During the 1930s, Knaths’ artistic style moved toward greater abstraction, a progression that is represented in Maritime (1931). Duncan Phillips, who became interested in acquiring this painting, borrowed Maritime and several others for his 1931 show of recent works by Knaths. He was "delighted with these pictures,” feeling that "they represented an advance” over earlier creations.
Maritime is a fragmented evocation of a day's sail. The various components of the boat—stern, jib, sheets, mainsail, and deck—are abstracted and dispersed throughout the composition, reinforcing the sense of flatness. Knaths employed pristine, yet elegant lines to separate the planes of color, to partially frame the composition, and to designate the objects. The general effect is a tightly structured image that elicits a mood of tranquility. With these spare elements, Knaths was referring perhaps to a temporal progression through a day of sailing.
The upper and lower halves of the composition are each divided into three planes of color: while the lower half with a central plane of pale coral is framed on either side by bands of deep blue, a reference perhaps to the deck of the boat surrounded by the ocean, the upper section with golden yellow, rich coral, and clear blue apparently depicts the morning, evening, and daytime skies. The effect is enhanced by delicate associations, such as the placement of the boat's stern within the plane of color to represent the evening sunset and reinforce the notion of day's end.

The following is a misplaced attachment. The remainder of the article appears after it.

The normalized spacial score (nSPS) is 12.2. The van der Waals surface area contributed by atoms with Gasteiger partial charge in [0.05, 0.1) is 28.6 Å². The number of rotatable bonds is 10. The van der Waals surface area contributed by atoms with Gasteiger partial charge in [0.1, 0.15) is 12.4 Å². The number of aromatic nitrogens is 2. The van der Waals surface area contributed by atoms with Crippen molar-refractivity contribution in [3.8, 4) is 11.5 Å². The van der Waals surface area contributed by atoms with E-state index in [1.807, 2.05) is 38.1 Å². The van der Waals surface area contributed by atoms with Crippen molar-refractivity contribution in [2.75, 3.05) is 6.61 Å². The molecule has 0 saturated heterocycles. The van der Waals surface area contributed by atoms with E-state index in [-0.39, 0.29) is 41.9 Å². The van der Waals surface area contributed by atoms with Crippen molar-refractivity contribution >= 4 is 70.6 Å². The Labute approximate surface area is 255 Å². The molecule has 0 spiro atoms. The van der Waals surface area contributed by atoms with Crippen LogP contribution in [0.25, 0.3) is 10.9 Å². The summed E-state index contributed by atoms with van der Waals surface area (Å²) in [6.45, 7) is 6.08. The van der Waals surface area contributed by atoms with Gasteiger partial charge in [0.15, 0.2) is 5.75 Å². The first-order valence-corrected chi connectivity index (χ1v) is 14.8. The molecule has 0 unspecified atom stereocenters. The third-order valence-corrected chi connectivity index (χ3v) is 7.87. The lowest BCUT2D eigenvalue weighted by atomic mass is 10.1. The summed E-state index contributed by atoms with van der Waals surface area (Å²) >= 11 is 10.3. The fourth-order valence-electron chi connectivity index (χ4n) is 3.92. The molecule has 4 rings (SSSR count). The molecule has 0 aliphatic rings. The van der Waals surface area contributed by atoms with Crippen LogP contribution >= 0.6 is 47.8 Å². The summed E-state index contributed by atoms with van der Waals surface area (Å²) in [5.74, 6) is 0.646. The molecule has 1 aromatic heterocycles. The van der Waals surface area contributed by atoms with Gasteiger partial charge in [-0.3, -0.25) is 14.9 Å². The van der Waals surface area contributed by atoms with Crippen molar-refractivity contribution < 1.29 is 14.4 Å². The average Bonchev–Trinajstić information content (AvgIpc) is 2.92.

Although the concept for this painting seems fresh and unusual, it nevertheless reveals the influence of Stuart Davis. Not only were Knaths and Davis both represented by Downtown Gallery, but in 1930, following his return from France, Davis spent some time in Provincetown. The two artists were certainly aware of one another, as Knaths was a juror in the Provincetown annual exhibition of modern art, a show at which Davis exhibited. In its distilled abstraction, Maritime has the same flat, linear emphasis of Davis's Eggbeater No. 4, 1928. Just as Davis broke down the components of an eggbeater, electric fan, and rubber glove, in this painting, Knaths separated the parts of a boat.